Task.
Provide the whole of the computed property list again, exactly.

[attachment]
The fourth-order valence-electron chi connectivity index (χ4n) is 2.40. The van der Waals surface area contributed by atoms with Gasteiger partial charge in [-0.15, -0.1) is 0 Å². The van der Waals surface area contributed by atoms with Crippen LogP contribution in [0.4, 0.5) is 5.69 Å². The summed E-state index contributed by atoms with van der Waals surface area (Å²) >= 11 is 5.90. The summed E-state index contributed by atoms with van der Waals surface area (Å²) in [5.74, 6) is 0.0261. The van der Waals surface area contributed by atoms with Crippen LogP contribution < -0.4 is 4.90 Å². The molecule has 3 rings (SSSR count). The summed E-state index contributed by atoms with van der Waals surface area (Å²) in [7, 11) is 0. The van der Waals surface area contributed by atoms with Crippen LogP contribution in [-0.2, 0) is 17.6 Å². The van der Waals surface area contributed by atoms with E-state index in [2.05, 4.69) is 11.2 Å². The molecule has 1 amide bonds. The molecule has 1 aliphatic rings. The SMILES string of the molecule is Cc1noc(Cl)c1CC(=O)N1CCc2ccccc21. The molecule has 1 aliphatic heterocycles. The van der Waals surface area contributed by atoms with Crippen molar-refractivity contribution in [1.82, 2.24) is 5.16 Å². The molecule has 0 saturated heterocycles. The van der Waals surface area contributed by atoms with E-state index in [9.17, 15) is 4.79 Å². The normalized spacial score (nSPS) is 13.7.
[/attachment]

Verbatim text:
The fourth-order valence-electron chi connectivity index (χ4n) is 2.40. The van der Waals surface area contributed by atoms with Gasteiger partial charge in [-0.15, -0.1) is 0 Å². The van der Waals surface area contributed by atoms with Crippen LogP contribution in [0.4, 0.5) is 5.69 Å². The summed E-state index contributed by atoms with van der Waals surface area (Å²) >= 11 is 5.90. The summed E-state index contributed by atoms with van der Waals surface area (Å²) in [5.74, 6) is 0.0261. The van der Waals surface area contributed by atoms with Crippen LogP contribution < -0.4 is 4.90 Å². The molecule has 3 rings (SSSR count). The summed E-state index contributed by atoms with van der Waals surface area (Å²) in [7, 11) is 0. The van der Waals surface area contributed by atoms with Crippen LogP contribution in [-0.2, 0) is 17.6 Å². The van der Waals surface area contributed by atoms with E-state index in [2.05, 4.69) is 11.2 Å². The molecule has 1 amide bonds. The molecule has 1 aliphatic rings. The SMILES string of the molecule is Cc1noc(Cl)c1CC(=O)N1CCc2ccccc21. The molecule has 1 aliphatic heterocycles. The van der Waals surface area contributed by atoms with Crippen molar-refractivity contribution in [1.82, 2.24) is 5.16 Å². The molecule has 0 saturated heterocycles. The van der Waals surface area contributed by atoms with E-state index in [9.17, 15) is 4.79 Å². The normalized spacial score (nSPS) is 13.7.